An Adventure at Granny's [Little Red Riding Hood] (Gwyneth Walker)
In this classic adventure, the audience gets to practice their wolf-howl at a key moment.
Bremen Town Musicians (Kile Smith) was commissioned with Musicopia through a Community Partners Grant from American Composer’s Forum/Philadelphia and is based on a delightful tale from the Brothers Grimm that features four friends – a donkey, dog, cat, and rooster – on their journey to Bremen to become musicians.
The Emperor’s New Clothes (Andrew Waggoner) is another work based on the writings of Hans Christian Anderson. Set brilliantly to quirky and angular music, it recounts the tale of a vain emperor surrounded by sycophants who is brought down to earth by the innocence of a small child.
Ferdinand the Bull (Alan Ridout)
The beloved tale of a peace-loving bull in Spain accompanied by a flamboyant virtuoso solo violin.
Hansel and Gretal (Tom Kraines)
Employs vivid tone-painting using the rich expressionist vocabulary of early Schoenberg and late-Romanticism as a starting point.
How the Toad Got his Spots (Martin Kutnowski) sets a traditional Argentinean story of a toad who dared to dream the impossible with joyously circus-inspired music.
Lubin, from Chelm (David Yang) is a Jewish slant on a traditional English folk-tale (“Lazy Jack”) about a young man looking for work who is also a little slow on the uptake. It is the first in a cycle of stories that occur in the mythical Jewish city of fools known as Chelm.
Matzoh Ball Man (David Yang) is the last portion of Yiddishkeit served in this collection and brings together characters from all three previous Chelm stories along with the doctor from “The Prince Rooster.” It is modeled after the “The Gingerbread Man.”
Rumpilstilskin (Robert Capanna)
An atonal version of the twisted familiar folk tale Prince Rooster (David Yang) The traditional Jewish story of a Prince who thinks he is a chicken and the doctor who cures him.
The Princess and the Man with a Pure Heart (Thomas Whitman)
Has a heroine who, using her wits and courage, rescues her people from starvation. This mesmerizing piece uses a story from the Mahabharata and employs traditional music and harmonies from the island nation of Indonesia. The piece was commissioned in conjunction with Musicopia with funds obtained through a Community Partners Grant from the American Composers Forum/Philadelphia.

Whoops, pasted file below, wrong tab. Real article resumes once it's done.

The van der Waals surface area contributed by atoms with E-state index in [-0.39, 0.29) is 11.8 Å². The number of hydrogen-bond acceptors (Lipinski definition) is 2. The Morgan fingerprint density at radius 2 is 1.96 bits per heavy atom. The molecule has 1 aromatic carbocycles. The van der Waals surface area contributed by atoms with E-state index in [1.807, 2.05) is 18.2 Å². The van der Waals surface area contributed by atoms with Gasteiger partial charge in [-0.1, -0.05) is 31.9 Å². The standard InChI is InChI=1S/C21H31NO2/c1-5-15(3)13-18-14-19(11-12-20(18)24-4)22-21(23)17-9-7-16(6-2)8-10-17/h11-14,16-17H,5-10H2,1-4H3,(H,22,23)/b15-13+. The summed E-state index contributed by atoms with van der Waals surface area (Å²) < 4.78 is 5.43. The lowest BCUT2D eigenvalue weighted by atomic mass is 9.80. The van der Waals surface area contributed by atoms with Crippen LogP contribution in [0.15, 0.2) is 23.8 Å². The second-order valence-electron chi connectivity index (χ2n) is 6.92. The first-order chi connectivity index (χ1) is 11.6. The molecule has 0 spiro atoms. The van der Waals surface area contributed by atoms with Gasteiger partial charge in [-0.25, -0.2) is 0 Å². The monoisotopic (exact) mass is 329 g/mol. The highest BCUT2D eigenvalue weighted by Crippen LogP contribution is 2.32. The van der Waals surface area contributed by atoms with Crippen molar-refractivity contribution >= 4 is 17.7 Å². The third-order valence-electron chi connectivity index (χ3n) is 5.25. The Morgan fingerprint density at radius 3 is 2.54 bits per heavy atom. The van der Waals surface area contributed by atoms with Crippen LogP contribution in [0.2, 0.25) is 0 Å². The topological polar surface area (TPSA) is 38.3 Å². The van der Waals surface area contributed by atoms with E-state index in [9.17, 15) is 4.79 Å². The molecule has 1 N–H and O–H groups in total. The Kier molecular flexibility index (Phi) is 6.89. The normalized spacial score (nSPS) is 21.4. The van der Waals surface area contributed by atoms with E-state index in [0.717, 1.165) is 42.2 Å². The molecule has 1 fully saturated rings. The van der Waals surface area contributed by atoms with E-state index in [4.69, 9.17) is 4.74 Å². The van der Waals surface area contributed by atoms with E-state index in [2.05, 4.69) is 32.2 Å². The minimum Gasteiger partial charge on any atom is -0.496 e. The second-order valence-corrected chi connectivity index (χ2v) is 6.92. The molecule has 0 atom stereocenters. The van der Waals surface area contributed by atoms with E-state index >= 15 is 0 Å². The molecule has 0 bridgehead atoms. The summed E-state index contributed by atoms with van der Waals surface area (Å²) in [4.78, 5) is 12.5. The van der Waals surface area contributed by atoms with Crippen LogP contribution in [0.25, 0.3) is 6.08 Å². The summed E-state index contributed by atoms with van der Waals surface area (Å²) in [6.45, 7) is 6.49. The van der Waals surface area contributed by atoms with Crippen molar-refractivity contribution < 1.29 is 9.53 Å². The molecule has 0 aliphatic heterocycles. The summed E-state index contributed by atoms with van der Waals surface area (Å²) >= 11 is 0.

Rascally Rogue of the Beanstalk [Jack & the Beanstalk] (Eric Sessler)
The classic story with a twist – the audience gets to choose from one of four alternate endings
Three Fables (Gerald Levinson) are based on three short, fantastical poems by the brilliant and reclusive American poet Robert Lax. Their whimsical touch belies a profundity matched by the fiendishly virtuosic music. The poems are “Alley Violinist,” “Problem in Design,” and “The Old Magician.” The piece was commissioned with Musicopia through a Community Partners Grant from American Composers Forum/Philadelphia.
Three Wishes (David Yang) continues the Chelm cycle and follows the characters from “Two Brothers” later in the same day. It is a retelling of the Brothers Grimm story with the addition of an extended rap on kosher food.
Two Brothers (David Yang) is another piece in the cycle of stories situated in Chelm and concerns the misadventures of two hapless brothers, Mendel and Moishe, on their way home from work. It is a combination of the classic stories “The Milkmaid’s Tale” and “Hans in Luck.”
Ugly Duckling (Kenneth Woods) is a powerful setting of Hans Christian Anderson’s redemptive fable. It chronicles the difficulty for those who are different as they attempt to adjust to society and the sometimes-painful childhood quest to discover one’s true self.
The Warrior Violinist (Jay Reise) matches seductive music with the inner and outer journeys undergone by the hero in this story loosely based on a traditional tale from ancient Egypt. Commissioned with Musicopia through a Community Partners Grant from American Composers Forum/Philadelphia, this is a cautionary parable about the peril of yearning to be what you are not.